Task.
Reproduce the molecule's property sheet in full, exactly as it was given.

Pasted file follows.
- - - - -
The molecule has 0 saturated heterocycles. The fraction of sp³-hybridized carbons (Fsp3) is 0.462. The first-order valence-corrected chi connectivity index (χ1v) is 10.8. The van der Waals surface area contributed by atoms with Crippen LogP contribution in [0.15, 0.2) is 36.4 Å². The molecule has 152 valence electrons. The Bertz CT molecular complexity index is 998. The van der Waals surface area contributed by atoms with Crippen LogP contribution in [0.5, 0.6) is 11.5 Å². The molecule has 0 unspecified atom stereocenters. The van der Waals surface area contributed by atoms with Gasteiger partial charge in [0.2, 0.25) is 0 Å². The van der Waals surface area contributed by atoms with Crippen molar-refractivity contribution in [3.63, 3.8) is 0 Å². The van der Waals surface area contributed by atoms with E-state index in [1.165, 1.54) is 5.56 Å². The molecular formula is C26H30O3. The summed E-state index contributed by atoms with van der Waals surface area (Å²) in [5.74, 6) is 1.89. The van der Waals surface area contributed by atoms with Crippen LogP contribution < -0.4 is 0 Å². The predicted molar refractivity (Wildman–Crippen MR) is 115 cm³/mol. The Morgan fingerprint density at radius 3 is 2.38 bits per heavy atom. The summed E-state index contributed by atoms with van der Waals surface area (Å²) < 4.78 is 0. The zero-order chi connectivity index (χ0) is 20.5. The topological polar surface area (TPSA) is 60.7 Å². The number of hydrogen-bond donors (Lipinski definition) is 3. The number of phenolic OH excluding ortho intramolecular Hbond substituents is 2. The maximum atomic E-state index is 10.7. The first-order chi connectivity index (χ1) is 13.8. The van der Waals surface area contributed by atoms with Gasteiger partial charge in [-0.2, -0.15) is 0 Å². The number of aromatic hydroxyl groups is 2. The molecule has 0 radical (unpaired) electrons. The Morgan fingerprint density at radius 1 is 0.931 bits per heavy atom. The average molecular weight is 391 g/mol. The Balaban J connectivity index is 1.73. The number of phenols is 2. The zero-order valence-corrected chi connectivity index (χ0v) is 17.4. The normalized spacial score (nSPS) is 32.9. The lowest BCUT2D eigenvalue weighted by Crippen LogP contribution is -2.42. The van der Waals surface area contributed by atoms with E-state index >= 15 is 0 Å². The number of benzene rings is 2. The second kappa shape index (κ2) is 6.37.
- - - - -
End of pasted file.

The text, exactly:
The molecule has 0 saturated heterocycles. The fraction of sp³-hybridized carbons (Fsp3) is 0.462. The first-order valence-corrected chi connectivity index (χ1v) is 10.8. The van der Waals surface area contributed by atoms with Crippen LogP contribution in [0.15, 0.2) is 36.4 Å². The molecule has 152 valence electrons. The Bertz CT molecular complexity index is 998. The van der Waals surface area contributed by atoms with Crippen LogP contribution in [0.5, 0.6) is 11.5 Å². The molecule has 0 unspecified atom stereocenters. The van der Waals surface area contributed by atoms with Gasteiger partial charge in [0.2, 0.25) is 0 Å². The van der Waals surface area contributed by atoms with Crippen molar-refractivity contribution in [3.63, 3.8) is 0 Å². The van der Waals surface area contributed by atoms with E-state index in [1.165, 1.54) is 5.56 Å². The molecular formula is C26H30O3. The summed E-state index contributed by atoms with van der Waals surface area (Å²) in [5.74, 6) is 1.89. The van der Waals surface area contributed by atoms with Crippen LogP contribution < -0.4 is 0 Å². The predicted molar refractivity (Wildman–Crippen MR) is 115 cm³/mol. The Morgan fingerprint density at radius 3 is 2.38 bits per heavy atom. The summed E-state index contributed by atoms with van der Waals surface area (Å²) < 4.78 is 0. The zero-order chi connectivity index (χ0) is 20.5. The topological polar surface area (TPSA) is 60.7 Å². The number of hydrogen-bond donors (Lipinski definition) is 3. The number of phenolic OH excluding ortho intramolecular Hbond substituents is 2. The maximum atomic E-state index is 10.7. The first-order chi connectivity index (χ1) is 13.8. The van der Waals surface area contributed by atoms with Gasteiger partial charge in [-0.2, -0.15) is 0 Å². The number of aromatic hydroxyl groups is 2. The molecule has 0 radical (unpaired) electrons. The Morgan fingerprint density at radius 1 is 0.931 bits per heavy atom. The average molecular weight is 391 g/mol. The Balaban J connectivity index is 1.73. The number of phenols is 2. The zero-order valence-corrected chi connectivity index (χ0v) is 17.4. The normalized spacial score (nSPS) is 32.9. The lowest BCUT2D eigenvalue weighted by Crippen LogP contribution is -2.42. The van der Waals surface area contributed by atoms with E-state index >= 15 is 0 Å². The number of benzene rings is 2. The second kappa shape index (κ2) is 6.37.